You are both gifted writers and creative forces of nature to be reckoned with.

  21. Thanks Gary, for mentioning me in the same sentence as Harry! I visited his blog today and I do see the connections with some of the issues and themes he's wrestling with at the moment. I like your phrase "purposeful release of control!" It is just that simple, and difficult at the same time! Enjoy your week.

  22. I adore the train shots!! I agree that it would make a great book. I traveled by train a little last Summer and loved it. Btw.....I was happy to know that that was wine in your glass!! : )))

  23. Hey Manon, nice to hear from another rail fan! I'm pondering a couple of ideas for books at the moment - we shall see what comes of it! I might just have to do some more traveling first - purely for professional reasons! Have a great weekend, you.

  24. How wonderful to read a celebration of Tichy! When i stumbled across his soulful photos and the amazing steam-punk instruments he made them with, i literally jumped up and down in chair. HERE was creative spirit! Here was a lone albatross soaring out over unknown expanses. Here was Lewis & Clark sending messages back to the folks by their firesides. His images were like souls retrieved by an Orpheus. But his camera’s, his cameras - wonderful sculptures, triumphs of the human spirit, instruments of the impossible.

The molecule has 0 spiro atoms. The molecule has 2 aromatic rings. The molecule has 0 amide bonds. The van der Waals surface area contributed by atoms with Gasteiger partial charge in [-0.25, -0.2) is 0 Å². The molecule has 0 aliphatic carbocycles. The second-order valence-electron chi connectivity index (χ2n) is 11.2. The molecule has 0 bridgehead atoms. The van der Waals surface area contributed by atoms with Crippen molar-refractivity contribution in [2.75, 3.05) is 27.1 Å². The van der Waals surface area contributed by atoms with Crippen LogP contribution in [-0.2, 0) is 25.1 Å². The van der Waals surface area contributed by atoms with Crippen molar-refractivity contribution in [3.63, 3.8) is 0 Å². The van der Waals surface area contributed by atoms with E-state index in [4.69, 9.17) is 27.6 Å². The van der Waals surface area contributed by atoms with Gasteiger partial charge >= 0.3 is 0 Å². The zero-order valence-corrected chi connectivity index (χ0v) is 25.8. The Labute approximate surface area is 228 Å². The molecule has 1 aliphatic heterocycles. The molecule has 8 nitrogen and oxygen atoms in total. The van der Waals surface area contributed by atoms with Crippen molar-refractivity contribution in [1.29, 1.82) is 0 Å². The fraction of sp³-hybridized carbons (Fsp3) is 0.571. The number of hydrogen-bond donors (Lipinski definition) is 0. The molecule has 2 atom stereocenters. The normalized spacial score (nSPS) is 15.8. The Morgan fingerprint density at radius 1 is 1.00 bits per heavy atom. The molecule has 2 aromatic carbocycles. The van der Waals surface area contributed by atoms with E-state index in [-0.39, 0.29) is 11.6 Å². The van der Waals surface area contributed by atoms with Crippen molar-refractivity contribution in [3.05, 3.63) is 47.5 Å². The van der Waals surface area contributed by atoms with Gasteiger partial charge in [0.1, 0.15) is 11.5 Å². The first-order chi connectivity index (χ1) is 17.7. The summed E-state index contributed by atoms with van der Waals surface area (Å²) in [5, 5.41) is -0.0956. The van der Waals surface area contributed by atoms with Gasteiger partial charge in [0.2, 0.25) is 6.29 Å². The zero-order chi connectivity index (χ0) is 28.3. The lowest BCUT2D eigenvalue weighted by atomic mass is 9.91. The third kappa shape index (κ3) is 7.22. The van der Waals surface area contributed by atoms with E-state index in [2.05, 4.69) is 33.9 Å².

So i was sad to read your news that had died but somehow feel he was a ripe plum ready to drop. He went, juicy with life.

  25. Harry, I'm so glad you feel about Tichy as I do! He was not widely known or exhibited in his lifetime - in fact, I believe the exhibit I saw a few years ago was the result of one very determined curator's efforts to hunt Tichy down in his modest hovel and force him to gather his works and tools and turn them over for display before they ended up lost forever. The exhibit also included a short documentary film about the man which included some live interview. It was sad to learn of his death, for here was a true original living according to his standards and no one else's! But you are right, such a full life, and such a legacy, one must rejoice not mourn.